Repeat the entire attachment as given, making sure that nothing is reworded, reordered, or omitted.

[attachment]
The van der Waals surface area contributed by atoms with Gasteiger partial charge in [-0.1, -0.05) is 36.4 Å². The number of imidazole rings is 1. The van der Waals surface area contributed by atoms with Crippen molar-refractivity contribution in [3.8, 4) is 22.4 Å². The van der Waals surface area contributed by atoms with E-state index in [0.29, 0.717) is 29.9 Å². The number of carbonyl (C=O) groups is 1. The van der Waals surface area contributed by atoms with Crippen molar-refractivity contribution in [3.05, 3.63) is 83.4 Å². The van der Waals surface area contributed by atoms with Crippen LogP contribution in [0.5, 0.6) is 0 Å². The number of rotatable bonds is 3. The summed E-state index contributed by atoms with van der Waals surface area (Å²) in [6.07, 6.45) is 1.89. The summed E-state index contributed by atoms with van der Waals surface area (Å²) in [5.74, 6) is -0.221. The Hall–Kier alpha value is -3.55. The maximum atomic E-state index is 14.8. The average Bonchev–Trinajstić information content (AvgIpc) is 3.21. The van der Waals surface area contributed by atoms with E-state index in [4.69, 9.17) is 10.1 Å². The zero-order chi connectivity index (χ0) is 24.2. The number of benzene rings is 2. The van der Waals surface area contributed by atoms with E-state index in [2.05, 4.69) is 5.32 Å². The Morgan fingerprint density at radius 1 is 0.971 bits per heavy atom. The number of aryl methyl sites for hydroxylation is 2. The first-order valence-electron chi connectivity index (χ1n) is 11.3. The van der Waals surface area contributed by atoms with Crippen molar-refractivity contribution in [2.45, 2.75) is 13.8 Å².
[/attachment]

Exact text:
The van der Waals surface area contributed by atoms with Gasteiger partial charge in [-0.1, -0.05) is 36.4 Å². The number of imidazole rings is 1. The van der Waals surface area contributed by atoms with Crippen molar-refractivity contribution in [3.8, 4) is 22.4 Å². The van der Waals surface area contributed by atoms with E-state index in [0.29, 0.717) is 29.9 Å². The number of carbonyl (C=O) groups is 1. The van der Waals surface area contributed by atoms with Crippen molar-refractivity contribution in [3.05, 3.63) is 83.4 Å². The van der Waals surface area contributed by atoms with Crippen LogP contribution in [0.5, 0.6) is 0 Å². The number of rotatable bonds is 3. The summed E-state index contributed by atoms with van der Waals surface area (Å²) in [6.07, 6.45) is 1.89. The summed E-state index contributed by atoms with van der Waals surface area (Å²) in [5.74, 6) is -0.221. The Hall–Kier alpha value is -3.55. The maximum atomic E-state index is 14.8. The average Bonchev–Trinajstić information content (AvgIpc) is 3.21. The van der Waals surface area contributed by atoms with E-state index in [4.69, 9.17) is 10.1 Å². The zero-order chi connectivity index (χ0) is 24.2. The number of benzene rings is 2. The van der Waals surface area contributed by atoms with E-state index in [2.05, 4.69) is 5.32 Å². The Morgan fingerprint density at radius 1 is 0.971 bits per heavy atom. The number of aryl methyl sites for hydroxylation is 2. The first-order valence-electron chi connectivity index (χ1n) is 11.3. The van der Waals surface area contributed by atoms with Crippen molar-refractivity contribution in [2.45, 2.75) is 13.8 Å².